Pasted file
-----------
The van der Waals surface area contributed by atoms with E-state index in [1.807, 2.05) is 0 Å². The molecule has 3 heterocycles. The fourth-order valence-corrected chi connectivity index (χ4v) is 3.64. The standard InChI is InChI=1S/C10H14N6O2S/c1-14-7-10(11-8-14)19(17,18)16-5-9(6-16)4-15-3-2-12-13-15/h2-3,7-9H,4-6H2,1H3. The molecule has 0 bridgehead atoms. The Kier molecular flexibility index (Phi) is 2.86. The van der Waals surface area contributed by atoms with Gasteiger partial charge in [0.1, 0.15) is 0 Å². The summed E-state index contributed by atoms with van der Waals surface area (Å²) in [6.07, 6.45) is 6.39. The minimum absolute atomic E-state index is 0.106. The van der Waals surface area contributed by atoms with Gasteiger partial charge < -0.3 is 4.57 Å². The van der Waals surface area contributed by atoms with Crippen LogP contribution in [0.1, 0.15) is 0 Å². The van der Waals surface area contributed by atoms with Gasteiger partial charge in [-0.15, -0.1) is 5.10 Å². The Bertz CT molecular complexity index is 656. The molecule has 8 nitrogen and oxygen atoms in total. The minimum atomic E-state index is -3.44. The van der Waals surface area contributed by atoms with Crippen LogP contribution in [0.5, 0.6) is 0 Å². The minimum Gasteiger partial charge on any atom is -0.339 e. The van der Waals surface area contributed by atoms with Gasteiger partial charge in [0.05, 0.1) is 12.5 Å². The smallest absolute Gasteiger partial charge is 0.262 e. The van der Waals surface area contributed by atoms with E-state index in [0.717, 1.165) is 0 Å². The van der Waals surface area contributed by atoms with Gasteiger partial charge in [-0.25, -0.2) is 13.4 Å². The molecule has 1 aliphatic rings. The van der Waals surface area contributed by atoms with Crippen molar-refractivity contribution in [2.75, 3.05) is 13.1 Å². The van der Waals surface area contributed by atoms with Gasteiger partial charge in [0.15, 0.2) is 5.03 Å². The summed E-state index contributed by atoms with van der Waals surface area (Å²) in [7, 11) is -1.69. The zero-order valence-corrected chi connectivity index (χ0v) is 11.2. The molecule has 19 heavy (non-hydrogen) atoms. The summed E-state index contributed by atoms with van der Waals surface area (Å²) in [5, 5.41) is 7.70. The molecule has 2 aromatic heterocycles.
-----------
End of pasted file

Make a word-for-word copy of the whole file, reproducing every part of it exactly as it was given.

The van der Waals surface area contributed by atoms with E-state index in [1.807, 2.05) is 0 Å². The molecule has 3 heterocycles. The fourth-order valence-corrected chi connectivity index (χ4v) is 3.64. The standard InChI is InChI=1S/C10H14N6O2S/c1-14-7-10(11-8-14)19(17,18)16-5-9(6-16)4-15-3-2-12-13-15/h2-3,7-9H,4-6H2,1H3. The molecule has 0 bridgehead atoms. The Kier molecular flexibility index (Phi) is 2.86. The van der Waals surface area contributed by atoms with Gasteiger partial charge in [0.1, 0.15) is 0 Å². The summed E-state index contributed by atoms with van der Waals surface area (Å²) in [6.07, 6.45) is 6.39. The minimum absolute atomic E-state index is 0.106. The van der Waals surface area contributed by atoms with Gasteiger partial charge < -0.3 is 4.57 Å². The van der Waals surface area contributed by atoms with Crippen LogP contribution in [0.1, 0.15) is 0 Å². The van der Waals surface area contributed by atoms with Gasteiger partial charge in [-0.15, -0.1) is 5.10 Å². The Bertz CT molecular complexity index is 656. The molecule has 8 nitrogen and oxygen atoms in total. The minimum atomic E-state index is -3.44. The van der Waals surface area contributed by atoms with Crippen LogP contribution in [0.5, 0.6) is 0 Å². The minimum Gasteiger partial charge on any atom is -0.339 e. The van der Waals surface area contributed by atoms with Gasteiger partial charge in [0.05, 0.1) is 12.5 Å². The smallest absolute Gasteiger partial charge is 0.262 e. The van der Waals surface area contributed by atoms with E-state index in [0.717, 1.165) is 0 Å². The van der Waals surface area contributed by atoms with Gasteiger partial charge in [-0.25, -0.2) is 13.4 Å². The molecule has 1 aliphatic rings. The van der Waals surface area contributed by atoms with Crippen molar-refractivity contribution in [2.75, 3.05) is 13.1 Å². The van der Waals surface area contributed by atoms with Gasteiger partial charge in [0.15, 0.2) is 5.03 Å². The summed E-state index contributed by atoms with van der Waals surface area (Å²) in [7, 11) is -1.69. The zero-order valence-corrected chi connectivity index (χ0v) is 11.2. The molecule has 19 heavy (non-hydrogen) atoms. The summed E-state index contributed by atoms with van der Waals surface area (Å²) in [5, 5.41) is 7.70. The molecule has 2 aromatic heterocycles.